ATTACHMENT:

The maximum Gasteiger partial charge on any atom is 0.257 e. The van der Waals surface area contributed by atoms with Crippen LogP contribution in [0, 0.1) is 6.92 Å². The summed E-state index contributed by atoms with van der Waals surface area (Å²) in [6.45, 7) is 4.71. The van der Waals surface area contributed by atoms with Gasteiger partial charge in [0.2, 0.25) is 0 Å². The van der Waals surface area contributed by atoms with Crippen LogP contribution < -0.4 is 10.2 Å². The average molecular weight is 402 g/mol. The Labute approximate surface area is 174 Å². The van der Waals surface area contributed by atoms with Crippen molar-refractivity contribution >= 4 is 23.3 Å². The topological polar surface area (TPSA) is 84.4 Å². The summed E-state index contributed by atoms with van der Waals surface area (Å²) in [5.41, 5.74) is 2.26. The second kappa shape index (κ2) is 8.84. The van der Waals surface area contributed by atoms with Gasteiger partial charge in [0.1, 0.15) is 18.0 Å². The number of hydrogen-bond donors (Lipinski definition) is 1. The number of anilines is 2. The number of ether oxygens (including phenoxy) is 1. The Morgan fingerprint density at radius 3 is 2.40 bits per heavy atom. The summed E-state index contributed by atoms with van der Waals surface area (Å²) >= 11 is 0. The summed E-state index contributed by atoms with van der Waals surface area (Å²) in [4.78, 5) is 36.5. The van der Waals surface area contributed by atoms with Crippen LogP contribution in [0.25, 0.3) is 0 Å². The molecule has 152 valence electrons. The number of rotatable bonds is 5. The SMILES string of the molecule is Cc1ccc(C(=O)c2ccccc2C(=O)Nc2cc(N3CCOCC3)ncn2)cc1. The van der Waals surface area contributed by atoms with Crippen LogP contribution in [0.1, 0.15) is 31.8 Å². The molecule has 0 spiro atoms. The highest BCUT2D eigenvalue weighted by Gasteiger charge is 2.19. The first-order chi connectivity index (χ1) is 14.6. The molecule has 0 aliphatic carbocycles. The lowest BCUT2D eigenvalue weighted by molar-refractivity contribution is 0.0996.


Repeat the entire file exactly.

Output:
The maximum Gasteiger partial charge on any atom is 0.257 e. The van der Waals surface area contributed by atoms with Crippen LogP contribution in [0, 0.1) is 6.92 Å². The summed E-state index contributed by atoms with van der Waals surface area (Å²) in [6.45, 7) is 4.71. The van der Waals surface area contributed by atoms with Gasteiger partial charge in [0.2, 0.25) is 0 Å². The van der Waals surface area contributed by atoms with Crippen LogP contribution < -0.4 is 10.2 Å². The average molecular weight is 402 g/mol. The Labute approximate surface area is 174 Å². The van der Waals surface area contributed by atoms with Crippen molar-refractivity contribution >= 4 is 23.3 Å². The topological polar surface area (TPSA) is 84.4 Å². The summed E-state index contributed by atoms with van der Waals surface area (Å²) in [5.41, 5.74) is 2.26. The second kappa shape index (κ2) is 8.84. The van der Waals surface area contributed by atoms with Gasteiger partial charge in [0.1, 0.15) is 18.0 Å². The number of hydrogen-bond donors (Lipinski definition) is 1. The number of anilines is 2. The number of ether oxygens (including phenoxy) is 1. The Morgan fingerprint density at radius 3 is 2.40 bits per heavy atom. The summed E-state index contributed by atoms with van der Waals surface area (Å²) >= 11 is 0. The summed E-state index contributed by atoms with van der Waals surface area (Å²) in [4.78, 5) is 36.5. The van der Waals surface area contributed by atoms with Crippen LogP contribution in [0.25, 0.3) is 0 Å². The molecule has 152 valence electrons. The number of rotatable bonds is 5. The SMILES string of the molecule is Cc1ccc(C(=O)c2ccccc2C(=O)Nc2cc(N3CCOCC3)ncn2)cc1. The van der Waals surface area contributed by atoms with Crippen LogP contribution in [0.1, 0.15) is 31.8 Å². The molecule has 0 spiro atoms. The highest BCUT2D eigenvalue weighted by Gasteiger charge is 2.19. The first-order chi connectivity index (χ1) is 14.6. The molecule has 0 aliphatic carbocycles. The lowest BCUT2D eigenvalue weighted by molar-refractivity contribution is 0.0996.